MERC inadvertently took up a role as a marine sanctuary when it was turned to for help by villagers on Gaya Island. A hawksbill turtle, found floating by nearby villages, was brought to MERC where it was treated for a few weeks. Under advice from a turtle expert, the turtle was treated with de-worming pills and charcoal. Improvement was noted after a few weeks, and the turtle was successfully released back to the wild after a few months.

A second turtle, a green turtle, was also brought to MERC for treatment by local villages after being accidentally caught. Although comprehensive measures were taken to treat the turtle, the turtle did not survive. An X-ray showed a compaction in the gut of the turtle which caused gas to be released from the fecal matters in the gut, making it impossible for the turtle to sink. Paraffin and antibiotics were administered to the turtle with no positive effects. A post mortem revealed that the turtle had been ingesting shells which caused the blockage of the gut, eventually leading to a bacterial infection of the lungs which made her condition worse.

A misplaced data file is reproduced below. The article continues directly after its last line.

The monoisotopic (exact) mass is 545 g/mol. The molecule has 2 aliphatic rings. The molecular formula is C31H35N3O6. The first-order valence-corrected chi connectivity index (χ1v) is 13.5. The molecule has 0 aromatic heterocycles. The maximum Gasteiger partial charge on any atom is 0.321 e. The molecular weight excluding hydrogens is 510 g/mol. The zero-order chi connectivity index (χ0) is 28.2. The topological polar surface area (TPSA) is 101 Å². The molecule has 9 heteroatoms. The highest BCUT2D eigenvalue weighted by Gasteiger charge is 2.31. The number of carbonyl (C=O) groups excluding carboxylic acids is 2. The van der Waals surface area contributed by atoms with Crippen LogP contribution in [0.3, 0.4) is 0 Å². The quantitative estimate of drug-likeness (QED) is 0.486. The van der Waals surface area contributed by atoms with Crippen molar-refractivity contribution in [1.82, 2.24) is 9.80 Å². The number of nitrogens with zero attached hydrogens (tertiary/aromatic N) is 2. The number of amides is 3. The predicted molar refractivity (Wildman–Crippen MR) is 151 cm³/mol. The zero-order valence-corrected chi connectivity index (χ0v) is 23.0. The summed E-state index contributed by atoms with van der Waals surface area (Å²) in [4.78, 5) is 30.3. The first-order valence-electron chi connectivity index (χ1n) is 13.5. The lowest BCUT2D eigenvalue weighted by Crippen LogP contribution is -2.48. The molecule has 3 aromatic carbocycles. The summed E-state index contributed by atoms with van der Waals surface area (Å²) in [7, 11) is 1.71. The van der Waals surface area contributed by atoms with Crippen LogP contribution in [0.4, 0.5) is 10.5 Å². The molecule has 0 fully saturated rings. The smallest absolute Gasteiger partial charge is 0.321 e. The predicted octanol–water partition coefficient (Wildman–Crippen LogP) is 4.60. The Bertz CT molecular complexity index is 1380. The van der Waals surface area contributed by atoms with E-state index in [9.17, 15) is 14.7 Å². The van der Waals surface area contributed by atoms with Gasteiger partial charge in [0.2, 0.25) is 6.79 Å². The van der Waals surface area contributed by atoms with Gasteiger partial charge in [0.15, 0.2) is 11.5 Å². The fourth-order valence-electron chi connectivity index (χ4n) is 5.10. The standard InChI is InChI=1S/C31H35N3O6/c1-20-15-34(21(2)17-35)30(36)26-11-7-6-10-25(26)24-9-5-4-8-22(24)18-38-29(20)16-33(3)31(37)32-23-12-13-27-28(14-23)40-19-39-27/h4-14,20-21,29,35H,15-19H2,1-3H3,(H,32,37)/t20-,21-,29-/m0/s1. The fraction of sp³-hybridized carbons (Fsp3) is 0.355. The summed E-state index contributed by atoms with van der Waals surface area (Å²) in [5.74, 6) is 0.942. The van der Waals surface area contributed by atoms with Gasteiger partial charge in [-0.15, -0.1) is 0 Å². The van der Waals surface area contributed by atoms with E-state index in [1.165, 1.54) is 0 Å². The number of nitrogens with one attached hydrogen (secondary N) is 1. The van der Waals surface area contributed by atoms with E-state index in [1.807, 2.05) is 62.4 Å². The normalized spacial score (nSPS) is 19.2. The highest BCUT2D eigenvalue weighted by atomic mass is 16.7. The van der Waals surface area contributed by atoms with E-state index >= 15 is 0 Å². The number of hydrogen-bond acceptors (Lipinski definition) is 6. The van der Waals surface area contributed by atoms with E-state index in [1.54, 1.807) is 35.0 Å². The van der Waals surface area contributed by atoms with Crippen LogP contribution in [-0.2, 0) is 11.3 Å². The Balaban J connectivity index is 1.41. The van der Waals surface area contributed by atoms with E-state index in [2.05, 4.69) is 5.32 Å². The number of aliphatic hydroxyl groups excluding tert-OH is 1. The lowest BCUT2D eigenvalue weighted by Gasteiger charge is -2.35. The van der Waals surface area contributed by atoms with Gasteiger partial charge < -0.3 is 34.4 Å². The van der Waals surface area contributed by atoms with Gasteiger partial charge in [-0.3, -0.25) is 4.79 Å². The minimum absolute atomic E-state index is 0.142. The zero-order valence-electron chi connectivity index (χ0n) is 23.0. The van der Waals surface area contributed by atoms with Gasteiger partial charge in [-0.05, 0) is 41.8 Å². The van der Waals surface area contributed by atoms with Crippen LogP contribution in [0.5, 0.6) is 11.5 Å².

A few nurse sharks have also been treated in MERC. One shark, badly injured when caught in a fisherman's net, was taken care of for a few months. This was the first of a few nurse sharks treated – the others were rescued from fishermen who caught them to sell in the market. All the sharks were released into the wild once fully healed.

Although MERC’s role as a marine sanctuary was unplanned, with the help of relevant experts, the team is able to provide proper attention to marine life needing medical attention and care. The fact that villagers have turned to MERC to report such incidences shows that people are conscious and confident of MERC’s important role in marine conservation.